Water Witch

She rolled them in and out around her fingers, rubbed them between her palms. Small like stones, but not stones.
Nearby the octopus pressed between the wire wall and the cage floor, oozed onto the first shelf then the second then the third. She set the shark teeth on the counter and lifted the creature.
“Sweet little thing,” she murmured at it.
“Sweet little thing,” she susurrated again, holding it against her almost the way she would hold a baby.
Unlike an actual baby, though, it went into the boiling cauldron. Not everyone could hear its death scream, but she knew the sound was there, echoing over the rocks to the water, enchanting the sea.
Next in were the shark teeth then bones from the toes of sailors and then tiny bits of barnacled hulls, gathered patiently after each shipwreck.
She gave the brew a thorough, final stir, raised her hands into the steam and repeated the words with exact intonations. She didn’t turn to the window to watch the results of the spell. She had done it enough times to be confident.
The lighthouse was disappearing. First the base. Then the tall tower. Finally, the light at the top was gone, too.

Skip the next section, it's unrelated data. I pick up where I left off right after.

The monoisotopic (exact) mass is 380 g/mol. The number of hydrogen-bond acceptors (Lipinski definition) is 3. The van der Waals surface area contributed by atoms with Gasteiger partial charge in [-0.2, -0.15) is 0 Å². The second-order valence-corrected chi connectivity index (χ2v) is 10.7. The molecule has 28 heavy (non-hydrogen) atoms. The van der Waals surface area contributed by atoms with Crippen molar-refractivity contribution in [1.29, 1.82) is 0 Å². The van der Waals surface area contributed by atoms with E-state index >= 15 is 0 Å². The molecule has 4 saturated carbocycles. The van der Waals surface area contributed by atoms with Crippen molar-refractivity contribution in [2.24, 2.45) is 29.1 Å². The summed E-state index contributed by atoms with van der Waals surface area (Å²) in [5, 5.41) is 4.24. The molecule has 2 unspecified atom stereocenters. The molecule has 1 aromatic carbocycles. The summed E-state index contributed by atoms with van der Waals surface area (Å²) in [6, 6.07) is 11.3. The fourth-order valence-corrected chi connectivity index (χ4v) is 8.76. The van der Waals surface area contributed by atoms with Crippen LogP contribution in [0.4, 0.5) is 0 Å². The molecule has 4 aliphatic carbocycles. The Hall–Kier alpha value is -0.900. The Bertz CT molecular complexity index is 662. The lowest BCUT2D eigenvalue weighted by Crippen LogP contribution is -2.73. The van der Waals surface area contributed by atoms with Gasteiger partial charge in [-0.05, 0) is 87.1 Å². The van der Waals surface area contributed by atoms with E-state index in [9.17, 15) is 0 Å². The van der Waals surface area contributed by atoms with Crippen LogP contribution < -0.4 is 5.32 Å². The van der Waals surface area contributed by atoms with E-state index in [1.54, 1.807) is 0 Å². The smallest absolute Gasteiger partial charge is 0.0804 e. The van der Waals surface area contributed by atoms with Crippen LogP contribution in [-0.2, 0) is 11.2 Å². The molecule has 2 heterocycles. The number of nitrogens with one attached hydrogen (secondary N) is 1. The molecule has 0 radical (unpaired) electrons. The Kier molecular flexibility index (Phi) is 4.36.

At least, gone for the ship careening toward shore. The fishing vessels, dinghies and row boats could all see the beacon just fine. Only the man of war was blind. Only the man of war would rip apart on the rocks.
When the fog lifted, and the lighthouse returned, she would be there first to replenish her stores. The villagers would come, hoping to save those who were still savable, but prepared to bury those who were not. As they turned the corner at the base cliff to get to the beach, she would call to them, “Hurry, this one’s alive.”
They’d run faster. They’d say, “Thank you, Sedna. Thank you for helping them.”
They never questioned the missing toes.

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